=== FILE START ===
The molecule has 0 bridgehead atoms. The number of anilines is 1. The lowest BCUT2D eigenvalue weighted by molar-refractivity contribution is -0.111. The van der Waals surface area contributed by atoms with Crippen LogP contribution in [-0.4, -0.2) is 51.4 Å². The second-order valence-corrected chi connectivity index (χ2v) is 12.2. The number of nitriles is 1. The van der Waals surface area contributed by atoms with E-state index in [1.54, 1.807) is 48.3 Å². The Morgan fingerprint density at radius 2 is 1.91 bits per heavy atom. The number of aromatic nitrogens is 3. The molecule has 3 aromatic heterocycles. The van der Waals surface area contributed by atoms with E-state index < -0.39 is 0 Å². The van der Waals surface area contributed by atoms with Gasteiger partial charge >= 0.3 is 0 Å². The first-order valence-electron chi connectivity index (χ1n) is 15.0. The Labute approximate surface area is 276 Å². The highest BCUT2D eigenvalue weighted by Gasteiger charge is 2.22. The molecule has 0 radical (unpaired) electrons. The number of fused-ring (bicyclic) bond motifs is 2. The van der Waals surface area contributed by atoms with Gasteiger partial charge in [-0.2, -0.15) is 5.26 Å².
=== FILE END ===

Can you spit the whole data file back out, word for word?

The molecule has 0 bridgehead atoms. The number of anilines is 1. The lowest BCUT2D eigenvalue weighted by molar-refractivity contribution is -0.111. The van der Waals surface area contributed by atoms with Crippen LogP contribution in [-0.4, -0.2) is 51.4 Å². The second-order valence-corrected chi connectivity index (χ2v) is 12.2. The number of nitriles is 1. The van der Waals surface area contributed by atoms with E-state index in [1.54, 1.807) is 48.3 Å². The Morgan fingerprint density at radius 2 is 1.91 bits per heavy atom. The number of aromatic nitrogens is 3. The molecule has 3 aromatic heterocycles. The van der Waals surface area contributed by atoms with E-state index < -0.39 is 0 Å². The van der Waals surface area contributed by atoms with Gasteiger partial charge >= 0.3 is 0 Å². The first-order valence-electron chi connectivity index (χ1n) is 15.0. The Labute approximate surface area is 276 Å². The highest BCUT2D eigenvalue weighted by Gasteiger charge is 2.22. The molecule has 0 radical (unpaired) electrons. The number of fused-ring (bicyclic) bond motifs is 2. The van der Waals surface area contributed by atoms with Gasteiger partial charge in [-0.2, -0.15) is 5.26 Å².